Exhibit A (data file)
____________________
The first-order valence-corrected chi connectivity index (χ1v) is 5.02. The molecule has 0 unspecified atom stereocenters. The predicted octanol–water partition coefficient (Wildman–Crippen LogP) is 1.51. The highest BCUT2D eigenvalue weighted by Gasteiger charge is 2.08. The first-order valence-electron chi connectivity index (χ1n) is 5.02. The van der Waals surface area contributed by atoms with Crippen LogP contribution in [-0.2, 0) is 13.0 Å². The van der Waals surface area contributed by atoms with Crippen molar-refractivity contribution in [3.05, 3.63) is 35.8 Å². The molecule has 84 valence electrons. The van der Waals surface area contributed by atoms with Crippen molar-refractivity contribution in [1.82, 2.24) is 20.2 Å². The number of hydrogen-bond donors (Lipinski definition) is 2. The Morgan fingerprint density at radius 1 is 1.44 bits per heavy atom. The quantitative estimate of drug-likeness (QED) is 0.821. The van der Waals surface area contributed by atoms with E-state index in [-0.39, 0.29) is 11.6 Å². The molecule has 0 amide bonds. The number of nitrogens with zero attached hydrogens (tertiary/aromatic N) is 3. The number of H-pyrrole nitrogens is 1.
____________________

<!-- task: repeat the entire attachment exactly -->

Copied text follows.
The first-order valence-corrected chi connectivity index (χ1v) is 5.02. The molecule has 0 unspecified atom stereocenters. The predicted octanol–water partition coefficient (Wildman–Crippen LogP) is 1.51. The highest BCUT2D eigenvalue weighted by Gasteiger charge is 2.08. The first-order valence-electron chi connectivity index (χ1n) is 5.02. The van der Waals surface area contributed by atoms with Crippen LogP contribution in [-0.2, 0) is 13.0 Å². The van der Waals surface area contributed by atoms with Crippen molar-refractivity contribution in [3.05, 3.63) is 35.8 Å². The molecule has 84 valence electrons. The van der Waals surface area contributed by atoms with Crippen molar-refractivity contribution in [1.82, 2.24) is 20.2 Å². The number of hydrogen-bond donors (Lipinski definition) is 2. The Morgan fingerprint density at radius 1 is 1.44 bits per heavy atom. The quantitative estimate of drug-likeness (QED) is 0.821. The van der Waals surface area contributed by atoms with E-state index in [-0.39, 0.29) is 11.6 Å². The molecule has 0 amide bonds. The number of nitrogens with zero attached hydrogens (tertiary/aromatic N) is 3. The number of H-pyrrole nitrogens is 1.